We have created a new era: the era of digitization. You can see the changes happening all around us -people walking down the sidewalk spending more attention to their particular cell phones than to the road signs, billboards and even the people they are jogging with. iPods as well as kindles have captivated the time spent on trains and planes, although iPhones and androids attract up what remaining time we have in between meetings and during ads while we watch well known TV shows. Our era has developed an attention span waklert that is continuously decreasing, as we discover more and more ways to download information that we seek out, and faster than in the past.
As creatures interesting, we have since the beginning of man, searched to discover answers. Answers to questions like: why are we here? What does the long run hold? Is there a the almighty? The search for truth is what drives the human nature, and the pursuit of information is what keeps our souls alive. How would you react if you could will no longer ask questions?
Our brains are a sponge to new information, and there appears to be no limit around the amount of input we could absorb. As a result, we continue to upload data into our internal processors every waking second. The only limiting factor is how quickly we can access new, meaningful content, which captures our interest. 15 years ago, publications, newspapers and paper back books were our only means of uploading information. This usually required a trip to the book store or newsstand. Today, we now have smartphones, iPads, and also laptops, which can immediately deliver the content we're seeking in the blink of an eye.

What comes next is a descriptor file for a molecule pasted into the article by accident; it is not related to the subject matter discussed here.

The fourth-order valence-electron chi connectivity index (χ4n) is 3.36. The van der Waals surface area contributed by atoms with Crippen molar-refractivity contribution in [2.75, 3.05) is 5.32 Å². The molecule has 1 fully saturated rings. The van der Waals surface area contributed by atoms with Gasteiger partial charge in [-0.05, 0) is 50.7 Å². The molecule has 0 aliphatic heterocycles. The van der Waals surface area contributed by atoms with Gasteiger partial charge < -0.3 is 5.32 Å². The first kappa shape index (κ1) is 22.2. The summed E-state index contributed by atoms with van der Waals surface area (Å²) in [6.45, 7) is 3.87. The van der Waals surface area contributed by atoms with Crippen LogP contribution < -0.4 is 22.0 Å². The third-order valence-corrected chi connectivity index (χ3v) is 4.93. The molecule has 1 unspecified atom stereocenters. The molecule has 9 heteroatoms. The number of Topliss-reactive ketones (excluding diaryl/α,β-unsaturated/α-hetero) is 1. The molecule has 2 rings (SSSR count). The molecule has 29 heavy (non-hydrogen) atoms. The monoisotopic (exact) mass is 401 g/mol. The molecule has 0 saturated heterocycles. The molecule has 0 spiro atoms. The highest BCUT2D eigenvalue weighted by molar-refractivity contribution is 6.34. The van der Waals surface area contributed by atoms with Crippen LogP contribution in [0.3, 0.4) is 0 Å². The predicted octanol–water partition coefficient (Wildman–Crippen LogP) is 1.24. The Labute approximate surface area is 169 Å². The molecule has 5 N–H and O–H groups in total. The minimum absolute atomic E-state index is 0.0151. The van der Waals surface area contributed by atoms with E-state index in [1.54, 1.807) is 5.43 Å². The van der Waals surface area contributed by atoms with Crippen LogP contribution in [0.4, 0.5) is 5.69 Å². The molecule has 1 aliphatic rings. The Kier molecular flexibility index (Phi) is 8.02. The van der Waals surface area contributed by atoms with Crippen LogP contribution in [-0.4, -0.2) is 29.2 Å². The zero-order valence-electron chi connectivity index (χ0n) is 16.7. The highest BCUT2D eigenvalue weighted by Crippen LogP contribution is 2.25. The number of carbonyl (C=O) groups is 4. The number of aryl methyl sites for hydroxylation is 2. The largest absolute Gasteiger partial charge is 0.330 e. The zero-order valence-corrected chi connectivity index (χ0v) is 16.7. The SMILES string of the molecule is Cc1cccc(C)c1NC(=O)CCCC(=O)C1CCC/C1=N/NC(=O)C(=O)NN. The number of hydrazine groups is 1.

It's no secret that produce is dying. My personal subscription to the New York Times is now a maximum of a doormat in order to my apartment, and what few magazines I actually do own seem to are better as coasters on my coffee table than as a source of valuable information. How come I care about media articles written a week ago, or even last night if I can find articles composed 2 hours ago or perhaps 2 minutes ago on my mobile phone? It's tough for me to see a long term for the print industry, yet still, people appear to blindly believe there'll always be a newspaper inside their front door in the morning once they wake up.